The most up-to-date stats show Australians generated 67 million tonnes of waste in 2016-2017.

Of that, about 54 million tonnes is known as “core waste”, and is dealt with by the waste and resource recovery industry.

The rest is things like ash from electricity generation, mud from refining, manure from farming and liquid waste like sewage — stuff that can’t be picked up by a rubbish truck on bin day.

While a lot of the focus is on households, more than a third of our waste comes from the construction and demolition industry, and the same amount comes from the commercial and industrial sector.

Compared with other similar developed countries, the Department of Environment says we generate “more waste than the average” and recycle “a little less than the average”.

“We have way too much of a view that it’s just waste and you just throw it out,” says Gayle Sloan, the CEO of the Waste Management Association of Australia.

Where’s it all going?

Jenni Downes, a researcher at Monash University’s Sustainable Development Institute, says what happens once rubbish is put in a bin remains a mystery for many people.

She says a big part of that is the fact that waste companies have “designed their services to be almost invisible”.

“They’ve tried to make it as simple and convenient for householders so that you put your waste in the bin, and it disappears. Poof, it’s gone.”

For what goes into general waste bins the outcome is pretty simple — in most instances, it goes straight into landfill.

A large portion of that — about 6.7 million tonnes — is organic waste like food and garden waste, which creates methane-rich greenhouse gases as it decomposes.

Only about 2 per cent of our waste is converted to energy, a much lower rate than some European countries.

And it’s estimated about 130,000 tonnes of Australian plastic ends up in waterways and oceans each year.

The three main ways it ends up there, according to WWF, are littering, products like wet wipes being flushed and plastic flying away from landfill processing.

What’s the recycling process like?

There are generally quite a few steps before recycling can be what the industry calls “manufacture ready”.

An illustrated graphic showing a yellow-lid bin, a rubbish truck and a building.

PHOTO: Kerbside recycling is first taken by a rubbish truck to a material recovery facility. (ABC News: Andrew Harrison)

An illustrated graphic showing a flow-chart of sorting in to different recycling bins.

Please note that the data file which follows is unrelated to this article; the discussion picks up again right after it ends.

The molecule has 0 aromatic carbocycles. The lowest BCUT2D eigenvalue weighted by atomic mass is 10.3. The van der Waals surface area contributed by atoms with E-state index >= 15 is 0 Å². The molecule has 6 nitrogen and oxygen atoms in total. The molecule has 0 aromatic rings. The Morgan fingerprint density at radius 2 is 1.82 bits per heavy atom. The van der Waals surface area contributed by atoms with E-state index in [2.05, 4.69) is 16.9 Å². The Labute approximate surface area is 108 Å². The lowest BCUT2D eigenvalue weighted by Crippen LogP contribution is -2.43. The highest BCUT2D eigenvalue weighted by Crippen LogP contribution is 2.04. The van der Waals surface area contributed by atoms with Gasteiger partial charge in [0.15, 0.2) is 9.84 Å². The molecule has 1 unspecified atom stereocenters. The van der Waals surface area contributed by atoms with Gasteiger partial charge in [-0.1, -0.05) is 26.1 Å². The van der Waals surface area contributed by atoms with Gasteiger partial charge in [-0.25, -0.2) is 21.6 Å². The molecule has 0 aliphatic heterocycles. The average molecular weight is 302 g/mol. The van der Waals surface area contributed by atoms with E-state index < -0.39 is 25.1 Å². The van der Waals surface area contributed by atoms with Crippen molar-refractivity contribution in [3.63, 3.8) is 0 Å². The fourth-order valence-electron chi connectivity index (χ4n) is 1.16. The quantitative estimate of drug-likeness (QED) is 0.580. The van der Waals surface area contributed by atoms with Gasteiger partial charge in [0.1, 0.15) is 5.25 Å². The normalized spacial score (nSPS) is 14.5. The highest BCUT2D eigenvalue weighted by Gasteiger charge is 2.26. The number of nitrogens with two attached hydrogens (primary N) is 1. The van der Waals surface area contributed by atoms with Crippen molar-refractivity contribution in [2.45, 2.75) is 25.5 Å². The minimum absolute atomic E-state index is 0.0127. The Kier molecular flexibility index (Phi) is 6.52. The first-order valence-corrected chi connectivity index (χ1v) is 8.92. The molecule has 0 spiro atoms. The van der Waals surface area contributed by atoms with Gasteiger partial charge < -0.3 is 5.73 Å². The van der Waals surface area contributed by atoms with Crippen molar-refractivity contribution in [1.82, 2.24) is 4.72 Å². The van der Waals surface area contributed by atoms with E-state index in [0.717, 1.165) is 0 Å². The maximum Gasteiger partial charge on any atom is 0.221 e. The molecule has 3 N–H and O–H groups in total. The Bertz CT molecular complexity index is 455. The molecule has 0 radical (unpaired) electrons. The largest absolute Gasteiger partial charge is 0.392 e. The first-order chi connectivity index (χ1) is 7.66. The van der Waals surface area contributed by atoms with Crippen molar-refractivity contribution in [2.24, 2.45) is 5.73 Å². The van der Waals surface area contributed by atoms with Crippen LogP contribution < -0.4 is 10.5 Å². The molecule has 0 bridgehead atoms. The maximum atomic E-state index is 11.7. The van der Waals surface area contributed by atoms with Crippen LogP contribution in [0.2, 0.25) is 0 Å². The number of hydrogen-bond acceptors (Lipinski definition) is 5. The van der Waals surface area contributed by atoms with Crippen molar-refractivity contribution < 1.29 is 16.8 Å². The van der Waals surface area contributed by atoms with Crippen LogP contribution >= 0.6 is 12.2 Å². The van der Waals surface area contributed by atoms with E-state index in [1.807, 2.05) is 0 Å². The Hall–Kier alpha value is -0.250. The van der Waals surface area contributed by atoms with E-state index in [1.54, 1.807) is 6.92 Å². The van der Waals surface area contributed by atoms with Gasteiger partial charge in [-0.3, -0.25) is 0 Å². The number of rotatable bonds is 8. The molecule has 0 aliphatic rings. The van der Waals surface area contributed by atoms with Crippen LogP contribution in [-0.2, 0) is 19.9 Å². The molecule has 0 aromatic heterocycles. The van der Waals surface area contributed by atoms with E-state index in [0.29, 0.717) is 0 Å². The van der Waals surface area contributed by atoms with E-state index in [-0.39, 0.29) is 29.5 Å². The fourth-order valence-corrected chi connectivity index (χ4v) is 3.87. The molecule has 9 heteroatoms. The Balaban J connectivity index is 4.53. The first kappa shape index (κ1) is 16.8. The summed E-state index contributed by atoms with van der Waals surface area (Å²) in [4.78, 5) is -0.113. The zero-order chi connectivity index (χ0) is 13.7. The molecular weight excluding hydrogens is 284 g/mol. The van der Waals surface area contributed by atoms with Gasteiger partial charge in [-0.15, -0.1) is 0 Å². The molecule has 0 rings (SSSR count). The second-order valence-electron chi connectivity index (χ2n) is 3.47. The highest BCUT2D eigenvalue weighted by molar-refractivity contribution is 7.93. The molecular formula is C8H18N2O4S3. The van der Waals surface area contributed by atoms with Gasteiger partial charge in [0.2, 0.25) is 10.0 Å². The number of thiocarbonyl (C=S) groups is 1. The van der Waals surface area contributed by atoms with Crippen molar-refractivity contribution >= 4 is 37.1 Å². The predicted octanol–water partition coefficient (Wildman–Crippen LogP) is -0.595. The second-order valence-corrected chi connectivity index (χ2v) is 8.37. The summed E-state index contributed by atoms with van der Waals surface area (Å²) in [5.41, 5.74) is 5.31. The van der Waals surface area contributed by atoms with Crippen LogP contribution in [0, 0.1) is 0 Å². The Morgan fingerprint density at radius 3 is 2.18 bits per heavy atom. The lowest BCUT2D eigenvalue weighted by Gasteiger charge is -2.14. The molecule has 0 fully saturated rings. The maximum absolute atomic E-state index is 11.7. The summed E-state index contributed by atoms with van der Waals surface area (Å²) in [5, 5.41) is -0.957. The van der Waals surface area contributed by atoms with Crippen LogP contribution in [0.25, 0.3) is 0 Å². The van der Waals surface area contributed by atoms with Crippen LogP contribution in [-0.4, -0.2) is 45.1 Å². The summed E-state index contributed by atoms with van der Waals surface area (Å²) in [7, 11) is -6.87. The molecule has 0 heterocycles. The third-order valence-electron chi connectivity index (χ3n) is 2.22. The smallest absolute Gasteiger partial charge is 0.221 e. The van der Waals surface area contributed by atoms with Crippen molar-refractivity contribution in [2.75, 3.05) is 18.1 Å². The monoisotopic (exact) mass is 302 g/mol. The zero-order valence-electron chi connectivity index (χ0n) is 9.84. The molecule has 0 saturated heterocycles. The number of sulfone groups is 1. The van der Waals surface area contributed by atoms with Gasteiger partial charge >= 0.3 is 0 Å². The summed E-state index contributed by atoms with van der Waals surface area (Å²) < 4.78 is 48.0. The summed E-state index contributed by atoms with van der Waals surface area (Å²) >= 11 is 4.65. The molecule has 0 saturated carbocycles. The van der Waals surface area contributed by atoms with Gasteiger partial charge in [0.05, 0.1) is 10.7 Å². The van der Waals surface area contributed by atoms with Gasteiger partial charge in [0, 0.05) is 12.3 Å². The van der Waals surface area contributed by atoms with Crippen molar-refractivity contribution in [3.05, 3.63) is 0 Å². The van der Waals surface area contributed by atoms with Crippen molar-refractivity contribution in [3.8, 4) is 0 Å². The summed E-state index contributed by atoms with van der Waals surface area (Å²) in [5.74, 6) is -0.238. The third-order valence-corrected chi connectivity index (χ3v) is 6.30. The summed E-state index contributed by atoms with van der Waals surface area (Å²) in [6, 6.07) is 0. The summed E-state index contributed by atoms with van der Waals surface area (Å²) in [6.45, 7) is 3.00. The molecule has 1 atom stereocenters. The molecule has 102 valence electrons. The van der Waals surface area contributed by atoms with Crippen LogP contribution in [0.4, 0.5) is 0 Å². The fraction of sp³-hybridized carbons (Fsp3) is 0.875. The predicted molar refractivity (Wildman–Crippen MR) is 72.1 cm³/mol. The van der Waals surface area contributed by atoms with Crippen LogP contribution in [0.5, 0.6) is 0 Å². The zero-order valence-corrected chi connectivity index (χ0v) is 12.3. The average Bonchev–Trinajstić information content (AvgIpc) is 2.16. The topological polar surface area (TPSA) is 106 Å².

PHOTO: It’s then sorted into different streams, and often sorted again into sub-categories. With plastic, that’s where those little numbers on the packaging come in. (ABC News: Andrew Harrison)

An illustrated graphic showing how plastic is processed into pellets.

PHOTO: Plastic is then shredded, granulated, washed, dried, decontaminated and finally made into pellets that can be used in manufacturing. (ABC News: Andrew Harrison)

So why does recycling get sent to landfill?

Where your recycling ends up really depends on what kind of material it is.

A graph showing the rates of recycling for different materials, including 90 per cent for metals and 12 per cent for plastics.

PHOTO: Most of Australia’s metal gets recycled, but other materials don’t have the same fate. (ABC News: Andrew Harrison)

A graph showing the rates of recycling for different materials, including 52 per cent for organics and 12 per cent for plastic.

PHOTO: A large portion of our plastic is sent straight to landfill — often due to the way plastic creeps into so much packaging. (ABC News: Andrew Harrison)

Even once your recycling goes into the right bin, a lot of it is unusable due to contamination — broken glass, food, plastic bags, rubbish and liquids all increase the chance of the material being eventually sent to landfill.

“The difficulty is that over the past 20 years or so, our packaging has become much, much more sophisticated, and the types of materials and the way they’re put in have become way more complicated than when we first learnt to recycle,” Ms Downes says.

Things like plastic-lined paper, tissues and glassware often don’t make the cut.

The recycling company Visy calls this “wish-cycling” — where people hope materials can be recycled, but their presence actually dooms other perfectly good recyclables to landfill.

To combat this, Infrastructure Victoria has recommended a six-bin system so all the separating is done at home.

It’s more of a problem with kerbside recycling, as business and construction often get charged more if their waste isn’t up to scratch.

Large cubes of plastic waste bundled in a huge warehouse.

PHOTO: Lots of recyclable goods sit in warehouses or sorting facilities for a long time before they reach a final destination. (ABC News: James Oaten)

And even if it’s totally pristine, there’s no guarantee it’ll actually be recycled at the end of the process if there isn’t a buyer for it.

A 2017 Four Corners investigation found hundreds of thousands of tonnes of glass — which at the time was expensive to recycle — was sitting in New South Wales warehouses because there was “no viable market” for it.

In recent months, major Victorian company SKM Recycling went insolvent. While a number of councils and the State Government scrambled to find a solution, an estimated 780 rubbish trucks’ worth of recyclables were sent to landfill in a week.


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Photo by Tom Fisk from Pexels



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